Being sleep deprived for competition is probably the average state for most of us. Last minute travel,
jet lag, unfavorable sleeping conditions, and anxiety are amongst the
common reasons why we might have a tough time getting a good night’s
rest when competing. Often the anxiety or excitement of competition
seems to outweigh the fatigue and sleepiness of missing out the night
before, but it’s important to understand the real effects of being sleep deprived on performance.
The more we know about how exactly sleep deprivation impacts performance, the better we will be able to adjust and prepare. Even better, if we see the effects of sleep deprivation on the actual sport rather than only lab tests we may get even more of that information that we need. To that end, in a study this month in the Journal of Strength and Conditioning, researchers examined sleep deprivation on the performance of judo players, or judoka.
Like many combat sports and martial arts, judo imposes a broad variety of physical demands
on a person, including power, flexibility, endurance, and quick
reaction times. Because of the breadth of physical needs to perform well
in judo, if sleep deprivation impacted any of them, it would show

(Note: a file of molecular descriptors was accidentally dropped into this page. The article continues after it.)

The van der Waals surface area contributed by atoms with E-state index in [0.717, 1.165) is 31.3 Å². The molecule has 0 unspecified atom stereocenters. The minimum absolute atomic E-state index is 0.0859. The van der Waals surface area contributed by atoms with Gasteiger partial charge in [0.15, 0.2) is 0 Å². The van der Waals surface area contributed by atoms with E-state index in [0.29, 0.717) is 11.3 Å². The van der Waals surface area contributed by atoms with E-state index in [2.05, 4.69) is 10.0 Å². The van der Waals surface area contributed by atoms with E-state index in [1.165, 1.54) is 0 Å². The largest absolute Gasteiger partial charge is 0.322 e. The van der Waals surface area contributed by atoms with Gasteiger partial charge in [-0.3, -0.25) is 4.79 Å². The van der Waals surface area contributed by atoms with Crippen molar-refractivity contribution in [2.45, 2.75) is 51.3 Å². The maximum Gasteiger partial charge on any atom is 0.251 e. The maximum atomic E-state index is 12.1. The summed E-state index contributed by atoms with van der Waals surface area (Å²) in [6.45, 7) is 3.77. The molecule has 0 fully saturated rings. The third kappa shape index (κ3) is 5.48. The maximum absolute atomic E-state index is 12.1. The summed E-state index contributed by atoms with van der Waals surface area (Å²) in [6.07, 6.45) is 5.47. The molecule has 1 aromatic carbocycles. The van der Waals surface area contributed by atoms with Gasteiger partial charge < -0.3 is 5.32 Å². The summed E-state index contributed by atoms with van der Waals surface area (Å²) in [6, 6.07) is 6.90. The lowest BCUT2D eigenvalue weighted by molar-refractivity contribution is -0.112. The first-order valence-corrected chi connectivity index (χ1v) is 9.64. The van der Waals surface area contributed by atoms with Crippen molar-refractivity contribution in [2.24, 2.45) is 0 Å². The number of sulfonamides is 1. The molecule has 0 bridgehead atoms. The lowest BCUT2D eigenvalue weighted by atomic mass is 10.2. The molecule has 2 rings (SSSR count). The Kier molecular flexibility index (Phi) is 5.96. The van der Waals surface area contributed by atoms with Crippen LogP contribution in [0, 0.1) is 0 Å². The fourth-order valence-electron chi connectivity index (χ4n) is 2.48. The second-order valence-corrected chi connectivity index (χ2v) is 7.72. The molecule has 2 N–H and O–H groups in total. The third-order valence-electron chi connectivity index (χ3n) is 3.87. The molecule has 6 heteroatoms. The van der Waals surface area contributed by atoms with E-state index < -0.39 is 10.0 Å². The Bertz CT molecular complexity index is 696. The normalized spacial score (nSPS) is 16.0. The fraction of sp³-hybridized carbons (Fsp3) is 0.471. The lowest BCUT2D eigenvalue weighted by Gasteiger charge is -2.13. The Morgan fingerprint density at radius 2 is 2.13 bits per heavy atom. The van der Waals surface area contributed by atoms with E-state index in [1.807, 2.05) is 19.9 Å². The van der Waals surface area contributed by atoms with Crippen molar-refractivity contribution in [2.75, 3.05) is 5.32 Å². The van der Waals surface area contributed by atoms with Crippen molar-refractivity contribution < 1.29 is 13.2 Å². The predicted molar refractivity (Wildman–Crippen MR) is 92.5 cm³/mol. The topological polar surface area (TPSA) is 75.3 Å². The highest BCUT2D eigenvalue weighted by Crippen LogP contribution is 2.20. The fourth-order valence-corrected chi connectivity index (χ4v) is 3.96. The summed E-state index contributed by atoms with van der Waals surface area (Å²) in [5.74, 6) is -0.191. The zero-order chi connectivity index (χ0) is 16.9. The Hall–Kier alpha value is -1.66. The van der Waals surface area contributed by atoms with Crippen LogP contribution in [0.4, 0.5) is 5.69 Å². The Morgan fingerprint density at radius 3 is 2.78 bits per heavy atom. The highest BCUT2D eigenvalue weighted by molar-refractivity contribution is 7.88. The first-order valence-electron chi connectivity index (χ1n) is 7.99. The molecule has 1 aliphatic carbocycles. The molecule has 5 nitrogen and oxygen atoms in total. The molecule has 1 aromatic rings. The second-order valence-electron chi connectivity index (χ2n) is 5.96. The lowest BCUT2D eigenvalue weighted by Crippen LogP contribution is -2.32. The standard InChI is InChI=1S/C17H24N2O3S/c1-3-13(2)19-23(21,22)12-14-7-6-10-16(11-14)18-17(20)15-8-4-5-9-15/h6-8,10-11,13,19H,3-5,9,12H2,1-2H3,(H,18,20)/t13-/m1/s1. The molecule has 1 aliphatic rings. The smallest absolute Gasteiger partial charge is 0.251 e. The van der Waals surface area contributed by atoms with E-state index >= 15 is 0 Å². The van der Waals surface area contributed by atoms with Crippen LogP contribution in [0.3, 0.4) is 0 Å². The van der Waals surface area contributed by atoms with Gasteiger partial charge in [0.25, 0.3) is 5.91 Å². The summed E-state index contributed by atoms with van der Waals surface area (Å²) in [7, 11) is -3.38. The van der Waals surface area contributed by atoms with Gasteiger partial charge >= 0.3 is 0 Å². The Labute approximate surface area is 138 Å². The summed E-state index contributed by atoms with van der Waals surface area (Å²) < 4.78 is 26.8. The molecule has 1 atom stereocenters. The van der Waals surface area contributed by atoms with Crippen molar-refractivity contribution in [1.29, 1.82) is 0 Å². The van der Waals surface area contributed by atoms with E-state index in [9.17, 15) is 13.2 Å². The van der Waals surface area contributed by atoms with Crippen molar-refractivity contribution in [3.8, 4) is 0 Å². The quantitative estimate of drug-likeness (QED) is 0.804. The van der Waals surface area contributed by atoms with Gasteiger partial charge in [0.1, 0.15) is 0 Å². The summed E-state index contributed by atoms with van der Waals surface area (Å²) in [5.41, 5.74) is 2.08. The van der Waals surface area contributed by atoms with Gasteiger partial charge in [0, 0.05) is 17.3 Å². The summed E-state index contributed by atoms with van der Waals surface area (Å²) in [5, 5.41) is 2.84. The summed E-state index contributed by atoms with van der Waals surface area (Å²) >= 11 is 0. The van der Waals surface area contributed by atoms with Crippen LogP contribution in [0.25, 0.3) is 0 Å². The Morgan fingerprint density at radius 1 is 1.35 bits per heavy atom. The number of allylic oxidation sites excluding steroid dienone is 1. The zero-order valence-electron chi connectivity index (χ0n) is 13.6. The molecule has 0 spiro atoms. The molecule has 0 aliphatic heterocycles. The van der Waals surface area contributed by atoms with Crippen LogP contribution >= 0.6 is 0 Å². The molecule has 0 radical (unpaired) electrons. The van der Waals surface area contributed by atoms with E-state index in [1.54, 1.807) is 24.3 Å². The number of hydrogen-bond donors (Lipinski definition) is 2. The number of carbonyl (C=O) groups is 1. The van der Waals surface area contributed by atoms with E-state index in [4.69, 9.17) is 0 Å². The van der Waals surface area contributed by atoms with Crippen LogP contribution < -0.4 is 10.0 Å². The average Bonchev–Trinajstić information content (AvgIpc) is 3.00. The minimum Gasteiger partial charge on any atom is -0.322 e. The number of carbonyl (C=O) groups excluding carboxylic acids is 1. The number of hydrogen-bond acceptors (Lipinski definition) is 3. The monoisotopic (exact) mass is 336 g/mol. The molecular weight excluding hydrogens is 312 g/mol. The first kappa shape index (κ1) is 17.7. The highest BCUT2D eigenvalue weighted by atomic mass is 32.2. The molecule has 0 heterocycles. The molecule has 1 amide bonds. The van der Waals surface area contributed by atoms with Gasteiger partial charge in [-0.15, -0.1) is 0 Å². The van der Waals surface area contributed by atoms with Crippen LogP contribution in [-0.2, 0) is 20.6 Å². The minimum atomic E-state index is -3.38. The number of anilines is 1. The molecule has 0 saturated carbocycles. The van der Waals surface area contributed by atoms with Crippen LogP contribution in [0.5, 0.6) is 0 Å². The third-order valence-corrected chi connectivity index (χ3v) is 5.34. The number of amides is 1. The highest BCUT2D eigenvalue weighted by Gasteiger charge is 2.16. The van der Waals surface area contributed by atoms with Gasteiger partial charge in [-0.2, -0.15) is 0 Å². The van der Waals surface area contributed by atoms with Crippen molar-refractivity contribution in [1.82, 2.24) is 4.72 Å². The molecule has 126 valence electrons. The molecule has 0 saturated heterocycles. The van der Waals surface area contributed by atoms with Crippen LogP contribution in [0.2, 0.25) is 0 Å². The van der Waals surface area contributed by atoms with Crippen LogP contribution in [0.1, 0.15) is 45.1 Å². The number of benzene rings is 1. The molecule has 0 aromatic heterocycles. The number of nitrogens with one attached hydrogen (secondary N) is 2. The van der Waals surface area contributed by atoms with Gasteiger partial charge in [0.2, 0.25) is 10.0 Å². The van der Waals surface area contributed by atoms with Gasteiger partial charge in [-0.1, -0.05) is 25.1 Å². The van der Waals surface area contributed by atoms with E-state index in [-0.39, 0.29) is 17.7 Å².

through in the performance.
The researchers used a few tests including hand grip, an isometric curling test, and a cardio test for testing power output.
They also checked on perceived exertion, or how hard the athletes felt
like they were working. The tests were done before and after a judo
match at two different times of day - 9:00 in the morning and 4:00 in
the afternoon. The researchers did the tests at two different times of
day to see if the effect on sleep varied depending on the time of
It wasn’t just the competition time that varied. When the sleep deprivation occurred actually varied as well. The
judoka each participated in one of three conditions, one in which they
received normal sleep (7.5 hours), one in which they got four hours of
sleep at the start of the night, and finally, one where they received
four hours of sleep at the end of the night. The only difference between
the last two groups was when they slept in the night rather than the
amount the slept, which is called “partial sleep deprivation,” when you
do get some sleep, but not enough.
The results were fascinating. First, without deprivation, the athletes were stronger and had greater cardio power at 4:00PM than 9:00AM. Second,
this difference went out the window with sleep deprivation, just as it
did after the judo match. That means sleep deprivation had a similar
effect as actually exhausting yourself during a performance. Not only
that, but the judoka who slept in the beginning of the night and were
awoken very early suffered further, with more weakness at the 4:00PM
session. The morning session for both sleep deprived groups was the